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Laughing Target
Reviewer: Guy Wheatley 02/28/2002

Yazuru and Azusa are descendants of the expiring Shiga clan. In order to preserve the family legacy, Azusa's mother and Yazuru's father agree to have cousins Azusa and Yazura marry each other when they are of age. Ten years later, Azusa's mother dies and Azusa goes to live with Yazuru's family. Azusa fully intends on claiming that promise of marriage from Yazura in spite of it being wrought during their childhood. She has been waiting, faithful, not so much speaking to another boy since that time. Yazura, however, has his own life as a high school student. He's the captain of the archery club, and he has a girlfriend named Satomi. Yazuru didn't expect Azusa to be so bent on the arrangement. But Azusa soon shows that she in fact is dead serious, to the point of terrorizing Satomi in order to claim Yazuru for her own. What lengths will Azusa go to have Yazuru for herself?
As most anime fans know, there are two sides to the coin of Rumiko Takahashi. One side showcases her zany penchant for romantic comedies ("Ranma ½", "Maison Ikkoku"), filled with clever wordplay, zany characters, and hyperbolic animation. The other side belongs to her epic fables filled with doomed romances, deadly power struggles, and tragic fates ("Mermaid Series"). Laughing Target falls squarely with the later.
Unfortunately, Laughing Target isn't very good. Mostly, this is because the themes, characters, and even the art seem recycled from Ms. Takahashi's other better anime works. Azusa looks like a Towa-in-training from "Mermaid Forest", Satomi looks like Mana with a haircut, and Yazura is a dead ringer for both Yuta and Godai-kun from "Maison Ikkoku". The three main characters of Laughing Target basically act as pawns in this tale of a Shiga clan power struggle, with Azusa at the helm, who won't take Yazura's: "Marriage? No thanks, got a girlfriend" for an answer.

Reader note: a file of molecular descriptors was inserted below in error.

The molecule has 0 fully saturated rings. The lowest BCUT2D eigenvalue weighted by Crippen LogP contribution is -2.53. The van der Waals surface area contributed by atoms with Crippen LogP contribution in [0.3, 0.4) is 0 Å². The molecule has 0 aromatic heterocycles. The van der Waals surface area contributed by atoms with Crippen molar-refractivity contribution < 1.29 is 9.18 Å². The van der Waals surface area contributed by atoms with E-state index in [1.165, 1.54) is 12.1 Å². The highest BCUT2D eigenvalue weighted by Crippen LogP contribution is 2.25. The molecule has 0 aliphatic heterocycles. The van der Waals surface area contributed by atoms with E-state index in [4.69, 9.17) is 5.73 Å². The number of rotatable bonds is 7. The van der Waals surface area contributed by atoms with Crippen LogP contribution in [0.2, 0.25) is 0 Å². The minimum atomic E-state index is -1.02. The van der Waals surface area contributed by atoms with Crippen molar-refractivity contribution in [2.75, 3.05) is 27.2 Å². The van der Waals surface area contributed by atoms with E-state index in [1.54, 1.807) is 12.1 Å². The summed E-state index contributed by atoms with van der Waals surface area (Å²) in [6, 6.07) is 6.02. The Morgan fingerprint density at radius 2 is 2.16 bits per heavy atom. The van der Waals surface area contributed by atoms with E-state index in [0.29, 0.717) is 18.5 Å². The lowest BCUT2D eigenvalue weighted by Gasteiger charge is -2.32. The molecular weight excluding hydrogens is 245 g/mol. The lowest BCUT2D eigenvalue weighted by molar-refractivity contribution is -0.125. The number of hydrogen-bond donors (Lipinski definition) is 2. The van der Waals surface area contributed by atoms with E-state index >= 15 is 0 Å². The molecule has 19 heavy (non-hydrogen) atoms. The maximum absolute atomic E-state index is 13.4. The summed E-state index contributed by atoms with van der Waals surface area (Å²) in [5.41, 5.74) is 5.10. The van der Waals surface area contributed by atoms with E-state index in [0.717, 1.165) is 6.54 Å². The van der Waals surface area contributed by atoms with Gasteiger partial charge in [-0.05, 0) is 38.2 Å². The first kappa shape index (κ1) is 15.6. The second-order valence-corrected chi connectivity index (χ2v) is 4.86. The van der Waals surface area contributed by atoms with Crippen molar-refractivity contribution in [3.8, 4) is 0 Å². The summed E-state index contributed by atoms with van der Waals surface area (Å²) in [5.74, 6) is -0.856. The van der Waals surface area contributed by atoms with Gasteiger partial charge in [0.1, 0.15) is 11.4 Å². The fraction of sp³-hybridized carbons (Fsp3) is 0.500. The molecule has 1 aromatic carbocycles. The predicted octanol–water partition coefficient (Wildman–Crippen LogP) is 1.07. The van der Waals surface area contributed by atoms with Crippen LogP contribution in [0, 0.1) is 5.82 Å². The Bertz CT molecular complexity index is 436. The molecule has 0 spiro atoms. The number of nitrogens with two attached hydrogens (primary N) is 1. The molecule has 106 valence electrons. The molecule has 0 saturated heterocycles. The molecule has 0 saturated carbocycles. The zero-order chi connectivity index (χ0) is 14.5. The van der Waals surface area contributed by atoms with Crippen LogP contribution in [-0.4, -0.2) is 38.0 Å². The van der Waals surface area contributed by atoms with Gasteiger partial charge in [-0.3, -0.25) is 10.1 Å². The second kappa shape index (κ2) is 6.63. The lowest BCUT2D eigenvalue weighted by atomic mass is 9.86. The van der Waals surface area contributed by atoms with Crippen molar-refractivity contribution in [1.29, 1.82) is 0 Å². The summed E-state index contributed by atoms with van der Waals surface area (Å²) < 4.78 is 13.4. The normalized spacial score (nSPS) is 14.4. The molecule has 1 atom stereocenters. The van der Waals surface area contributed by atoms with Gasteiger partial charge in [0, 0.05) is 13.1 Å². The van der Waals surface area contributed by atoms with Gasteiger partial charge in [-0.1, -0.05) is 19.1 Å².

The entire tension of the plot revolves around Azusa creating incidents and attacking Satomi. The progress is utterly predicable, up to the showdown at the end. There's some uncertainty about the significance of the Shiga bloodline as it relates to Azusa. Is it a demonic presence that has a hold over its carriers? Or is Azusa the monster who manipulates the ancestral power of Shiga to her own ends? Azusa's history with these emerging powers manifesting themselves are shown in a few flashbacks, and we're shown that those who tend to get in Azusa's way end up being devoured by giant spectral leeches. That's the most interesting thing to note about The Laughing Target, amidst an otherwise tepid plotline and paper-thin characters.
Perhaps this was just a mediocre adaptation of the manga, but considering someone of Rumiko Takahashi's talents this is an underwhelming effort. For devotees of her work Laughing Target is a passable, if unengaging, way to spend an hour.
Laughing Target is, along with Fire Tripper and Maris the Chojo, part of Rumiko Takahashi's Rumic World manga trilogy.

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Review Title:
Laughing Target
Alternative Titles:
Warau Hyouteki, Rumic World 3
50 Minutes
General Rating:
2 out of 5 stars
Suitable For:
Young Adults
Horror, Mystery
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